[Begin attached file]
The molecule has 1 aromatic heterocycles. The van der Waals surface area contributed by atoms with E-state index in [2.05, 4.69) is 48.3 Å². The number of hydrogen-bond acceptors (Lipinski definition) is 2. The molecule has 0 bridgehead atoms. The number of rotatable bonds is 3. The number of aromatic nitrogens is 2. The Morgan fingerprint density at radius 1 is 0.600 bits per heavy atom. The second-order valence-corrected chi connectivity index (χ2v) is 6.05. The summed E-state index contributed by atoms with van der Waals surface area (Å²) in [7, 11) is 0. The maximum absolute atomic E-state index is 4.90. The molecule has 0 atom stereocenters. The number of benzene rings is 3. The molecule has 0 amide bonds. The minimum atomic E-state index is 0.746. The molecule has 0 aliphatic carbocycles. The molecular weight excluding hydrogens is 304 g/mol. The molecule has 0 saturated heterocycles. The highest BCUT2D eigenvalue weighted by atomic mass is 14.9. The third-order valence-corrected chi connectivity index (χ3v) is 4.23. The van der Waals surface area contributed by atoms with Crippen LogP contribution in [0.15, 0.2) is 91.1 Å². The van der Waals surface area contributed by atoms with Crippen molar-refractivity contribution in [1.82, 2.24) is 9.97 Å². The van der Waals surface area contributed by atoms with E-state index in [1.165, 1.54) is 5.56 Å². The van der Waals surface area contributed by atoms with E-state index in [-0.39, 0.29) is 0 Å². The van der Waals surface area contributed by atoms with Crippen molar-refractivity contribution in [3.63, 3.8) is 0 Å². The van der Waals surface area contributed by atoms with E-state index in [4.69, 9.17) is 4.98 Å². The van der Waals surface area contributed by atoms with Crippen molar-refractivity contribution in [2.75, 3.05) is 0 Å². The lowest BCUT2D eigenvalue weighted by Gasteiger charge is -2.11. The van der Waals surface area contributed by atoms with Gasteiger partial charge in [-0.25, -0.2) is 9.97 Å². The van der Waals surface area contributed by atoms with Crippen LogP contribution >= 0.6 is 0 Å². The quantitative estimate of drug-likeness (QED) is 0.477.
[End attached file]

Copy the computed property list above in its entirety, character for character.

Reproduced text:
The molecule has 1 aromatic heterocycles. The van der Waals surface area contributed by atoms with E-state index in [2.05, 4.69) is 48.3 Å². The number of hydrogen-bond acceptors (Lipinski definition) is 2. The molecule has 0 bridgehead atoms. The number of rotatable bonds is 3. The number of aromatic nitrogens is 2. The Morgan fingerprint density at radius 1 is 0.600 bits per heavy atom. The second-order valence-corrected chi connectivity index (χ2v) is 6.05. The summed E-state index contributed by atoms with van der Waals surface area (Å²) in [7, 11) is 0. The maximum absolute atomic E-state index is 4.90. The molecule has 0 atom stereocenters. The number of benzene rings is 3. The molecule has 0 amide bonds. The minimum atomic E-state index is 0.746. The molecule has 0 aliphatic carbocycles. The molecular weight excluding hydrogens is 304 g/mol. The molecule has 0 saturated heterocycles. The highest BCUT2D eigenvalue weighted by atomic mass is 14.9. The third-order valence-corrected chi connectivity index (χ3v) is 4.23. The van der Waals surface area contributed by atoms with Crippen LogP contribution in [0.15, 0.2) is 91.1 Å². The van der Waals surface area contributed by atoms with Crippen molar-refractivity contribution in [1.82, 2.24) is 9.97 Å². The van der Waals surface area contributed by atoms with E-state index in [1.165, 1.54) is 5.56 Å². The van der Waals surface area contributed by atoms with E-state index in [-0.39, 0.29) is 0 Å². The van der Waals surface area contributed by atoms with Crippen molar-refractivity contribution in [3.63, 3.8) is 0 Å². The van der Waals surface area contributed by atoms with E-state index in [4.69, 9.17) is 4.98 Å². The van der Waals surface area contributed by atoms with Crippen molar-refractivity contribution in [2.75, 3.05) is 0 Å². The lowest BCUT2D eigenvalue weighted by Gasteiger charge is -2.11. The van der Waals surface area contributed by atoms with Gasteiger partial charge in [-0.25, -0.2) is 9.97 Å². The van der Waals surface area contributed by atoms with Crippen LogP contribution >= 0.6 is 0 Å². The quantitative estimate of drug-likeness (QED) is 0.477.